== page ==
First Drive: Karma Revero now ready for prime time
Karma is showing off its first model, Revero
TROY, Mich. -- As California electric-car startup Karma begins showcasing its elegant Revero sedan to dealers and customers, a morning drive showed the $130,000 car to be fully sorted out and ready for prime time.
Karma spent the last two and a half years resuscitating the bankrupt Fisker electric carmaker, bringing its manufacturing to the U.S. from Finland and updating the sleek car’s underpinnings.
The body, a sleek long-wheelbase vision styled by veteran luxury car designer Henrik Fisker when the company bore his name, is virtually unchanged from the 2,000 Fisker cars it sold before bankruptcy. The Revero seats four.
Pretty much everything you can’t see — the battery, electronics and infotainment hardware — is new,” company chief revenue and marketing officer Jim Taylor told me Thursday in Karma’s Troy engineering office.
Revero, a plug-in hybrid sedan, is projected 50-mile range on a battery charge — up about 50% from the pre-bankruptcy Fisker — and another 200-odd miles when a 2-liter gasoline engine turns on to generate more electricity. The four-cylinder engine comes from General Motors, where Taylor had a long career that culminated in running Cadillac. A123 makes the lithium-ion battery in Romulus. Karma and A123 are both owned by Wanxiang Group, a large Chinese auto supplier.
The Revero has three driving modes: Stealth, for all-battery driving; Sustain, to engage the engine before the battery is drained, and Sport, which uses both sources for maximum power. It accelerates to 60 miles per hour in 5.4 seconds in Sport mode and 6.9 in Stealth. The top speed is around 128 miles per hour.
The Revero’s design remains futuristic, but it’s not a sports car. Weighing in around 5,300 pounds despite an aluminum-intensive body, the Revero falls more in the tradition of beautiful and elegant touring cars. The cabin comes in five color schemes. The seats, dash and doors are wrapped in leather. Accent trim choices are a modern carbon fiber or a pair of lovely salvaged woods: one from Lake Michigan driftwood, the other left over from California wildfires.
Luxury car buyers love that kind of unique touch, which becomes part of the story they tell about their cars. Karma’s striking circular badge also falls into that category. Each one is hand-painted on an aluminum disc, then signed and numbered by a painter in Hawaii.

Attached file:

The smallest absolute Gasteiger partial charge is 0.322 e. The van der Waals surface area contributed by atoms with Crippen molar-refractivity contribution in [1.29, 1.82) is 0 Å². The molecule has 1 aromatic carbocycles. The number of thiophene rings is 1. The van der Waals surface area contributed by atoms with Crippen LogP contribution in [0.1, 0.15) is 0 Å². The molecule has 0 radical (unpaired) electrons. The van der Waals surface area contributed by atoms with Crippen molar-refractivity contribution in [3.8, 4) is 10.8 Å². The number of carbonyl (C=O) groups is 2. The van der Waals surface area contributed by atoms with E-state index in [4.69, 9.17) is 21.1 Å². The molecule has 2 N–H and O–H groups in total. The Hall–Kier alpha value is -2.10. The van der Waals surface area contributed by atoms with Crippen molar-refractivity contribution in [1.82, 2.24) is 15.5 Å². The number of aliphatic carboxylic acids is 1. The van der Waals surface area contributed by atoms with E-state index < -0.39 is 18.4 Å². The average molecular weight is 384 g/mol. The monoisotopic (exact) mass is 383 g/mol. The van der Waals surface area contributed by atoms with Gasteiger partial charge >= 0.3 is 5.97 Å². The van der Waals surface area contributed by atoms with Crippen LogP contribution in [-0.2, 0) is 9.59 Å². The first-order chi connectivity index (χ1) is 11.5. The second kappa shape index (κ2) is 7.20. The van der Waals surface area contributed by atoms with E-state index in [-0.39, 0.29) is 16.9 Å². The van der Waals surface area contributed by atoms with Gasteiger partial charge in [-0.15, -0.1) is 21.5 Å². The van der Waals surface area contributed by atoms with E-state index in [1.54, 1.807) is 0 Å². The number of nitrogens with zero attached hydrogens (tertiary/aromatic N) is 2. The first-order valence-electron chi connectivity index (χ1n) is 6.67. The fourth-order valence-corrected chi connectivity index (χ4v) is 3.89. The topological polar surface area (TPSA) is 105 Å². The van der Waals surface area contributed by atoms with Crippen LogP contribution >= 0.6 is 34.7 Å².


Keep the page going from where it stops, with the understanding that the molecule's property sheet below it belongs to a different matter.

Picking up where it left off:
The controls are simple and modern, including a 10.1-inch touch screen for navigation, phone, audio and climate. Karma developed the system itself, with an emphasis on simplicity and big, convenient touch points. Even with its high price tag, it is expected to be bought by people who have a stable of cars.
“Our owners will have several different cars they enjoy driving,” Taylor said. “They want controls that are easy to learn and use.” Apple CarPlay works with the system now. Karma hopes Android Auto will be ready soon.
The Revero certainly is easy to drive, accelerating smoothly and quietly. Noisemakers generate a sound like something from a science fiction movie — Taylor compares it to Tron — to alert pedestrians to its approach.
The roof is a large solar panel that augments the battery. On a sunny day, Taylor says it will add three to five miles to the car’s battery range.
The front seat is roomy and comfortable. The car’s dramatic design creates small rear doors and limited access. A center console running the length of the cabin provides a big arm rest and cup holders for front and rear passengers.
Taylor is touring the country, bringing the seven test cars Karma has built dealers for customer receptions and demos. There will be dealers in Los Angeles, San Francisco, Scottsdale, Fort Worth, Atlanta, West Palm Beach, Philadelphia, Detroit, Chicago, Toronto, Montreal and Vancouver. A few more locations will be provide service.
The factory in Moreno Valley, near Riverside, Calif., should begin building cars to sell late this year or early in 2017.
Karma’s grown from 22 people when Taylor joined the company to 700 now, with a target of 1,000 by January. Employees range from veterans of GM and Fisker to Amazon, BMW and Harley-Davidson.
Karma is essentially designed and built in California and engineered in Detroit. Karma hopes to eventually build a few thousand cars a year for sale around the world. The company will dedicate its Troy engineering office in a ceremony with local officials Monday.
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